As UC’s Board of Regents prepares to convene in Santa Barbara next week, a Superior Court judge on Friday issued a temporary restraining order to head off a strike by 11,000 university employees statewide, planned to begin Monday. The regents are scheduled to begin a three-meeting sojourn at UCSB on Tuesday, and the court order could fuel protests by union employees and their supporters on campus.

The university went to court in San Francisco to block the planned strike by members of the American Federation of State, County, and Municipal Employees (AFSCME) , who are involved in increasingly bitter negotiations with representatives of the university system. The conflict involves both service and health care employees, including emergency trauma technicians, radiologists, and dialysis patient technicians.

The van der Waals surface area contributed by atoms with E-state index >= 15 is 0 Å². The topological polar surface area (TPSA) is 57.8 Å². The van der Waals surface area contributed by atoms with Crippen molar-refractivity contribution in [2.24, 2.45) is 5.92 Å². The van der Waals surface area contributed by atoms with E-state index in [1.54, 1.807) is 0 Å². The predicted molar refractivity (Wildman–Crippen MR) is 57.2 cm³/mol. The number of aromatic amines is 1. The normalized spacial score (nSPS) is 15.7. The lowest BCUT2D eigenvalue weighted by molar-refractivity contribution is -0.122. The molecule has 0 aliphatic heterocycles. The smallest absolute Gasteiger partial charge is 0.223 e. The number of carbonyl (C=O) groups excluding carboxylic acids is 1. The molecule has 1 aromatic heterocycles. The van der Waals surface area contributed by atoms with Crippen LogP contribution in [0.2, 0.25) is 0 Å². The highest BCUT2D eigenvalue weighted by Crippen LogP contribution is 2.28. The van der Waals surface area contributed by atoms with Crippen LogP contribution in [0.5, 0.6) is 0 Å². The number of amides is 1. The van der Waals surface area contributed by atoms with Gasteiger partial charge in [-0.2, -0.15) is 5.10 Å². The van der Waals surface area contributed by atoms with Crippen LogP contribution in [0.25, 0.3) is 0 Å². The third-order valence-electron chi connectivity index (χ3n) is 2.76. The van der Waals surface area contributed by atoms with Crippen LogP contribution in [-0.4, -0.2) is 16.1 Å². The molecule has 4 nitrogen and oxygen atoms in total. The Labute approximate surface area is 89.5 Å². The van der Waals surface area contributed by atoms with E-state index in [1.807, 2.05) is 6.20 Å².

Superior Court Judge Patrick Mahoney, in granting the order, said there was “an immediate danger” that the strike could endanger public safety. Earlier this week, the state agency responsible for collective bargaining with public employees issued a complaint against the union for bad-faith bargaining and for “failing to give adequate notice of a planned strike,” according to a statement issued by the UC Office of the President.

Representatives of the union could not be immediately reached for comment.

The labor strife marks a rocky beginning for Mark Yudof, the former president of the University of Texas, who was recently named by the regents as UC’s new president. Next week’s regents meeting in Santa Barbara will be his first as president.


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